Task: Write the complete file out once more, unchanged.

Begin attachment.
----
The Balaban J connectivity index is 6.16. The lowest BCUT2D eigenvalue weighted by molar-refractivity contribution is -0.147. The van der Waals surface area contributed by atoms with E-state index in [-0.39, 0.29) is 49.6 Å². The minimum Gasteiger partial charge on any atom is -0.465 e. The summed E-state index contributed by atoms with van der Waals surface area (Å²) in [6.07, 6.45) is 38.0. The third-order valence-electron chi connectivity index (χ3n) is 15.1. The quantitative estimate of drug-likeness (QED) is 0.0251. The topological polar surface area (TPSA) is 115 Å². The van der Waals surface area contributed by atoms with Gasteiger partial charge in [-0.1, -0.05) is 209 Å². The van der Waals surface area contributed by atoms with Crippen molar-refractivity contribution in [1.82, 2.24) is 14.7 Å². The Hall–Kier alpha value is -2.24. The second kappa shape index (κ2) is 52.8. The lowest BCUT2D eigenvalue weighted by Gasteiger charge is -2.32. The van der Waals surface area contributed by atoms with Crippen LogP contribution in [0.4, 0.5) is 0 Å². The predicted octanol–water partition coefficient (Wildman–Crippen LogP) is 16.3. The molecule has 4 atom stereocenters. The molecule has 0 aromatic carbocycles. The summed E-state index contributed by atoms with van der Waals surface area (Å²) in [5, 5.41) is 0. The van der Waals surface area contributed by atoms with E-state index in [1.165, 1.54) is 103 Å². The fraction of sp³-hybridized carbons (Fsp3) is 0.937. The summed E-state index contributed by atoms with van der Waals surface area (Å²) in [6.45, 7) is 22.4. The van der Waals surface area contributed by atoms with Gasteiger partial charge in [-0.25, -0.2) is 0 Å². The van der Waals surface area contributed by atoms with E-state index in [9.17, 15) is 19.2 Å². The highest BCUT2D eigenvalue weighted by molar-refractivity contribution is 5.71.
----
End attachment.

The Balaban J connectivity index is 6.16. The lowest BCUT2D eigenvalue weighted by molar-refractivity contribution is -0.147. The van der Waals surface area contributed by atoms with E-state index in [-0.39, 0.29) is 49.6 Å². The minimum Gasteiger partial charge on any atom is -0.465 e. The summed E-state index contributed by atoms with van der Waals surface area (Å²) in [6.07, 6.45) is 38.0. The third-order valence-electron chi connectivity index (χ3n) is 15.1. The quantitative estimate of drug-likeness (QED) is 0.0251. The topological polar surface area (TPSA) is 115 Å². The van der Waals surface area contributed by atoms with Gasteiger partial charge in [-0.1, -0.05) is 209 Å². The van der Waals surface area contributed by atoms with Crippen molar-refractivity contribution in [1.82, 2.24) is 14.7 Å². The Hall–Kier alpha value is -2.24. The second kappa shape index (κ2) is 52.8. The lowest BCUT2D eigenvalue weighted by Gasteiger charge is -2.32. The van der Waals surface area contributed by atoms with Crippen LogP contribution in [0.4, 0.5) is 0 Å². The predicted octanol–water partition coefficient (Wildman–Crippen LogP) is 16.3. The molecule has 4 atom stereocenters. The molecule has 0 aromatic carbocycles. The summed E-state index contributed by atoms with van der Waals surface area (Å²) in [5, 5.41) is 0. The van der Waals surface area contributed by atoms with E-state index in [1.165, 1.54) is 103 Å². The fraction of sp³-hybridized carbons (Fsp3) is 0.937. The summed E-state index contributed by atoms with van der Waals surface area (Å²) in [6.45, 7) is 22.4. The van der Waals surface area contributed by atoms with Gasteiger partial charge in [-0.25, -0.2) is 0 Å². The van der Waals surface area contributed by atoms with E-state index in [9.17, 15) is 19.2 Å². The highest BCUT2D eigenvalue weighted by molar-refractivity contribution is 5.71.